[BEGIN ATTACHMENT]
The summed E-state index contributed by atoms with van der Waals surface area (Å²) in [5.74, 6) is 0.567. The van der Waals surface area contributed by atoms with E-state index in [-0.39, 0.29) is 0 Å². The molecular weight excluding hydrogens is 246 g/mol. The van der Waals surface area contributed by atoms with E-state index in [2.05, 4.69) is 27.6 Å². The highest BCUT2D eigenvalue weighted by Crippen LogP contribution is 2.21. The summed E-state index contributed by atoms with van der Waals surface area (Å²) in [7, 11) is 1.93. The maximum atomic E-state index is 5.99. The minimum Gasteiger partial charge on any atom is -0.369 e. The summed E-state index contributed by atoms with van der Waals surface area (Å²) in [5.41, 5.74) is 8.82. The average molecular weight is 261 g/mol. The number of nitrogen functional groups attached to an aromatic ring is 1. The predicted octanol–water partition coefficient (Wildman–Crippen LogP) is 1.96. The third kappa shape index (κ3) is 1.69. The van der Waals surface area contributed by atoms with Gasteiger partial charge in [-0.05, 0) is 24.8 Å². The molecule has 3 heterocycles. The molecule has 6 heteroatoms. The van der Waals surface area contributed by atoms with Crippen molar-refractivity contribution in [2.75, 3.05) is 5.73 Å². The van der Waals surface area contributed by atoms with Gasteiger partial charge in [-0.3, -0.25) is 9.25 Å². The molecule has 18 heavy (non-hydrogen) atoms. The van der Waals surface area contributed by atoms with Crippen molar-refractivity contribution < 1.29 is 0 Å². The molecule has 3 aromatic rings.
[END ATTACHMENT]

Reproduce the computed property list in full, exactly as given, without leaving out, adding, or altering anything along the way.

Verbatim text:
The summed E-state index contributed by atoms with van der Waals surface area (Å²) in [5.74, 6) is 0.567. The van der Waals surface area contributed by atoms with E-state index in [-0.39, 0.29) is 0 Å². The molecular weight excluding hydrogens is 246 g/mol. The van der Waals surface area contributed by atoms with E-state index in [2.05, 4.69) is 27.6 Å². The highest BCUT2D eigenvalue weighted by Crippen LogP contribution is 2.21. The summed E-state index contributed by atoms with van der Waals surface area (Å²) in [7, 11) is 1.93. The maximum atomic E-state index is 5.99. The minimum Gasteiger partial charge on any atom is -0.369 e. The summed E-state index contributed by atoms with van der Waals surface area (Å²) in [5.41, 5.74) is 8.82. The average molecular weight is 261 g/mol. The number of nitrogen functional groups attached to an aromatic ring is 1. The predicted octanol–water partition coefficient (Wildman–Crippen LogP) is 1.96. The third kappa shape index (κ3) is 1.69. The van der Waals surface area contributed by atoms with Gasteiger partial charge in [-0.05, 0) is 24.8 Å². The molecule has 3 heterocycles. The molecule has 6 heteroatoms. The van der Waals surface area contributed by atoms with Crippen molar-refractivity contribution in [2.75, 3.05) is 5.73 Å². The van der Waals surface area contributed by atoms with Gasteiger partial charge in [-0.3, -0.25) is 9.25 Å². The molecule has 18 heavy (non-hydrogen) atoms. The van der Waals surface area contributed by atoms with Crippen molar-refractivity contribution < 1.29 is 0 Å². The molecule has 3 aromatic rings.